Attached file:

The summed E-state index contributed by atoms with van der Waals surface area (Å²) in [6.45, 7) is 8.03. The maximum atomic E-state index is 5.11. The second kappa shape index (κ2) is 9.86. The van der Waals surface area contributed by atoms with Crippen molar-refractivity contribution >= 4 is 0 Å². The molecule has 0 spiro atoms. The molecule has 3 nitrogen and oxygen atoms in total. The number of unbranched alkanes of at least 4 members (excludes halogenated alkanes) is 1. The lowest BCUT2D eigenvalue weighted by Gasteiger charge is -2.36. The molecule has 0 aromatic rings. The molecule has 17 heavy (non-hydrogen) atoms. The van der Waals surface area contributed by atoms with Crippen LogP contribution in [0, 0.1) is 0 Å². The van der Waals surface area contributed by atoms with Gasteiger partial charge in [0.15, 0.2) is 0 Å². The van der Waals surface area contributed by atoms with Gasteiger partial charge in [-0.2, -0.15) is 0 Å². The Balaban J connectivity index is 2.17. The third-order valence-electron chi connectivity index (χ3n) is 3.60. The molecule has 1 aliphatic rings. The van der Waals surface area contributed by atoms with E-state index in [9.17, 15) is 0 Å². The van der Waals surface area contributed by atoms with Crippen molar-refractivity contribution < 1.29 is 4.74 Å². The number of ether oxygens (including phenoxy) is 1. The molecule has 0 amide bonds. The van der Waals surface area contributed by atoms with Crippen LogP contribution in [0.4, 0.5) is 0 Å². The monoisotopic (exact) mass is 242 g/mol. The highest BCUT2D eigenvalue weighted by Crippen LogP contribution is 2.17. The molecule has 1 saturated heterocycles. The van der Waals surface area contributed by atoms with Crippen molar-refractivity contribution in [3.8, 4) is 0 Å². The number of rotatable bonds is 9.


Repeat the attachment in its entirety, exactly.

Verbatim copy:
The summed E-state index contributed by atoms with van der Waals surface area (Å²) in [6.45, 7) is 8.03. The maximum atomic E-state index is 5.11. The second kappa shape index (κ2) is 9.86. The van der Waals surface area contributed by atoms with Crippen molar-refractivity contribution >= 4 is 0 Å². The molecule has 0 spiro atoms. The molecule has 3 nitrogen and oxygen atoms in total. The number of unbranched alkanes of at least 4 members (excludes halogenated alkanes) is 1. The lowest BCUT2D eigenvalue weighted by Gasteiger charge is -2.36. The molecule has 0 aromatic rings. The molecule has 17 heavy (non-hydrogen) atoms. The van der Waals surface area contributed by atoms with Crippen LogP contribution in [0, 0.1) is 0 Å². The van der Waals surface area contributed by atoms with Gasteiger partial charge in [0.15, 0.2) is 0 Å². The van der Waals surface area contributed by atoms with Gasteiger partial charge in [-0.2, -0.15) is 0 Å². The Balaban J connectivity index is 2.17. The third-order valence-electron chi connectivity index (χ3n) is 3.60. The molecule has 1 aliphatic rings. The van der Waals surface area contributed by atoms with E-state index in [9.17, 15) is 0 Å². The van der Waals surface area contributed by atoms with Crippen molar-refractivity contribution < 1.29 is 4.74 Å². The number of ether oxygens (including phenoxy) is 1. The molecule has 0 amide bonds. The van der Waals surface area contributed by atoms with Crippen LogP contribution in [0.4, 0.5) is 0 Å². The monoisotopic (exact) mass is 242 g/mol. The highest BCUT2D eigenvalue weighted by Crippen LogP contribution is 2.17. The molecule has 1 saturated heterocycles. The van der Waals surface area contributed by atoms with Crippen molar-refractivity contribution in [3.8, 4) is 0 Å². The number of rotatable bonds is 9.